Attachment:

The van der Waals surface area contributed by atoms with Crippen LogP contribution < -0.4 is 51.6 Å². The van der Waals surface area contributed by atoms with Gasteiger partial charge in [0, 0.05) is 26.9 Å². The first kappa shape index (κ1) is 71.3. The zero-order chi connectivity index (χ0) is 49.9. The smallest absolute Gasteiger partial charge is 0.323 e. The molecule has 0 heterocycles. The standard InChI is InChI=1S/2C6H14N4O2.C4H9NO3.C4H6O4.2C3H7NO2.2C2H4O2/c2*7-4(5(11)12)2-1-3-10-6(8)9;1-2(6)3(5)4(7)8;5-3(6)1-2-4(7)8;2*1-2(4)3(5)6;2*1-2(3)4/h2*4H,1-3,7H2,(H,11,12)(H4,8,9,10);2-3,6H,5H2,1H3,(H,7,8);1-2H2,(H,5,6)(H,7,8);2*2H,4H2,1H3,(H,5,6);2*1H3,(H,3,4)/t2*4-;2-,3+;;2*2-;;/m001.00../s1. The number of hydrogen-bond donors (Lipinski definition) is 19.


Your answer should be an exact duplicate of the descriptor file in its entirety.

The van der Waals surface area contributed by atoms with Crippen LogP contribution < -0.4 is 51.6 Å². The van der Waals surface area contributed by atoms with Gasteiger partial charge in [0, 0.05) is 26.9 Å². The first kappa shape index (κ1) is 71.3. The zero-order chi connectivity index (χ0) is 49.9. The smallest absolute Gasteiger partial charge is 0.323 e. The molecule has 0 heterocycles. The standard InChI is InChI=1S/2C6H14N4O2.C4H9NO3.C4H6O4.2C3H7NO2.2C2H4O2/c2*7-4(5(11)12)2-1-3-10-6(8)9;1-2(6)3(5)4(7)8;5-3(6)1-2-4(7)8;2*1-2(4)3(5)6;2*1-2(3)4/h2*4H,1-3,7H2,(H,11,12)(H4,8,9,10);2-3,6H,5H2,1H3,(H,7,8);1-2H2,(H,5,6)(H,7,8);2*2H,4H2,1H3,(H,5,6);2*1H3,(H,3,4)/t2*4-;2-,3+;;2*2-;;/m001.00../s1. The number of hydrogen-bond donors (Lipinski definition) is 19.